employed/self employed - IR 35 liable?
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    Default employed/self employed - IR 35 liable?

    From a professional magazine.

    The "Edward" is Edward Troup, who is HMRC's Executive Chairman, (whatever that means).

    The Taylor Review

    Edward politely declined to answer questions about the continuing erosion of the tax base through the growth of the gig economy, following the government’s decision not to reintroduce its Budget 2017 proposals to increase the NICs payable by self-employed workers. He said that they were a policy matter for the Treasury. I asked Edward about the government’s response to the Taylor Review. Edward said that HMRC and the Treasury would respond in relation to tax, but ‘to the extent those are policy questions, those are, indeed, for the Treasury. To the extent that they go to the rather tricky issue of what is the definition of an employed or a self-employed person, then this is very clearly a matter for HMRC. (The timing of any response is a matter for the Treasury.)’

    ‘And in terms of personal service companies, we have the rules in IR35, the scope of which has been extended, or rather, the burden of which has been extended by shifting the responsibility for the tax payment to the engager, in the case of the public sector. It is clearly necessary for HMRC to ensure compliance with rules that are designed to ensure that an individual, who is for practical purposes an employee, should pay the same tax as someone who is actually employed. To the extent that the opportunity offers itself, we will be looking for ways of ensuring that what parliament intended, in terms of collecting tax on employment, is collected. We’ll be working with the Treasury to look at areas where there is disguised self-employment, or where the benefits of employment are being obtained without the amount of tax which parliament has set out as being applicable to employees being paid.’

  2. #2

    Nervous Newbie


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    Quote Originally Posted by webberg View Post
    From a professional magazine.

    The "Edward" is Edward Troup, who is HMRC's Executive Chairman, (whatever that means).

    The Taylor Review

    Edward politely declined to answer questions about the continuing erosion of the tax base through the growth of the gig economy, following the government’s decision not to reintroduce its Budget 2017 proposals to increase the NICs payable by self-employed workers. He said that they were a policy matter for the Treasury. I asked Edward about the government’s response to the Taylor Review. Edward said that HMRC and the Treasury would respond in relation to tax, but ‘to the extent those are policy questions, those are, indeed, for the Treasury. To the extent that they go to the rather tricky issue of what is the definition of an employed or a self-employed person, then this is very clearly a matter for HMRC. (The timing of any response is a matter for the Treasury.)’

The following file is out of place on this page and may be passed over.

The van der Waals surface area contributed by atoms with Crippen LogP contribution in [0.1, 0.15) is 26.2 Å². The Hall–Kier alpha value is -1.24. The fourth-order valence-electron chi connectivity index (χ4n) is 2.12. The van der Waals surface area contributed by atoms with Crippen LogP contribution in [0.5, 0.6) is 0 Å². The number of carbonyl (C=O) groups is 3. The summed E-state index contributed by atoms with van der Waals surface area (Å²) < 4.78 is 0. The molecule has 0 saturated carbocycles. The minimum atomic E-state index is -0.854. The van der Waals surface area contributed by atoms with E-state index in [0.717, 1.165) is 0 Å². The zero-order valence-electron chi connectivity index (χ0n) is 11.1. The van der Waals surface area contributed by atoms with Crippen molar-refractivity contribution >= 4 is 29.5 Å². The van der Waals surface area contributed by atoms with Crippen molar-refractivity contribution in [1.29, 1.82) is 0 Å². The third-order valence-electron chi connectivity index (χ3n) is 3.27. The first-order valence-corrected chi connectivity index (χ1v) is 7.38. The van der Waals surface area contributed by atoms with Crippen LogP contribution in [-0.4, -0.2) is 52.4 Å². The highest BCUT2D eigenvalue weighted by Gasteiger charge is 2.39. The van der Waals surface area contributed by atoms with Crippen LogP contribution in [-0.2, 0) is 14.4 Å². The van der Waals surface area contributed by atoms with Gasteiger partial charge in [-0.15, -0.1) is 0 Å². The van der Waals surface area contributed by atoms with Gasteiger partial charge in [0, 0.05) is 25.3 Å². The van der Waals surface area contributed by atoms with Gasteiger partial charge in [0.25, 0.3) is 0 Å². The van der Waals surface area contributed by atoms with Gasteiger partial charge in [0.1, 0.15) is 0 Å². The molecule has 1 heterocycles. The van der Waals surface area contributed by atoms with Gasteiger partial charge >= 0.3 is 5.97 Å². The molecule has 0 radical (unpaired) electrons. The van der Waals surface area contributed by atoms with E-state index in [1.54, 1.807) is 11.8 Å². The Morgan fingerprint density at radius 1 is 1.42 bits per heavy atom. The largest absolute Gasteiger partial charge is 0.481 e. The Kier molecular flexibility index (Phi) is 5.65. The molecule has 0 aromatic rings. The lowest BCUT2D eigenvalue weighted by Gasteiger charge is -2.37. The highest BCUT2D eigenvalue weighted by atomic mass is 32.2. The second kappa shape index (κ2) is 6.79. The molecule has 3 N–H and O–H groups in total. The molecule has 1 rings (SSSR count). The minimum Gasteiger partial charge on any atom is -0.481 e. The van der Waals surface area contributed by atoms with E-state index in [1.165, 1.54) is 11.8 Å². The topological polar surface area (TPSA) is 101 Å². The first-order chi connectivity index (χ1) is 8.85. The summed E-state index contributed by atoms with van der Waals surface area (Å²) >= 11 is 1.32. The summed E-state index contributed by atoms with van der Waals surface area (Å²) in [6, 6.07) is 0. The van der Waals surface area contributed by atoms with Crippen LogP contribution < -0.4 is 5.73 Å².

‘And in terms of personal service companies, we have the rules in IR35, the scope of which has been extended, or rather, the burden of which has been extended by shifting the responsibility for the tax payment to the engager, in the case of the public sector. It is clearly necessary for HMRC to ensure compliance with rules that are designed to ensure that an individual, who is for practical purposes an employee, should pay the same tax as someone who is actually employed. To the extent that the opportunity offers itself, we will be looking for ways of ensuring that what parliament intended, in terms of collecting tax on employment, is collected. We’ll be working with the Treasury to look at areas where there is disguised self-employment, or where the benefits of employment are being obtained without the amount of tax which parliament has set out as being applicable to employees being paid.’
    Is he suggesting "... ensuring what Parliament intended..." means he can override what the Judicial system says?

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    Quote Originally Posted by BrownOwl View Post
    Is he suggesting "... ensuring what Parliament intended..." means he can override what the Judicial system says?
    The judicial system cannot be overridden.

    Parliament writes the law, the judiciary interpret it. If parliament don't like the interpretation then that's tough. They should have written it properly in the first place.
    See You Next Tuesday

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    Some things in Moderation

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    Quote Originally Posted by Lance View Post
    The judicial system cannot be overridden.

    Parliament writes the law, the judiciary interpret it. If parliament don't like the interpretation then that's tough. They should have written it properly in the first place.
    That is it in a nutshell.

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    The whole article is quite incendiary.

    I can't really reproduce it without breaching copyright but it's in Tax Journal.

    I think they offer a trial period.

    Might be worth using that to read the whole thing.

    Just remember that I cannot be held responsible for any burst arteries or other cardio events.

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    Quote Originally Posted by webberg View Post
    The whole article is quite incendiary.

    I can't really reproduce it without breaching copyright but it's in Tax Journal.

    I think they offer a trial period.

    Might be worth using that to read the whole thing.

    Just remember that I cannot be held responsible for any burst arteries or other cardio events.
    Nothing new there. It's what they do.

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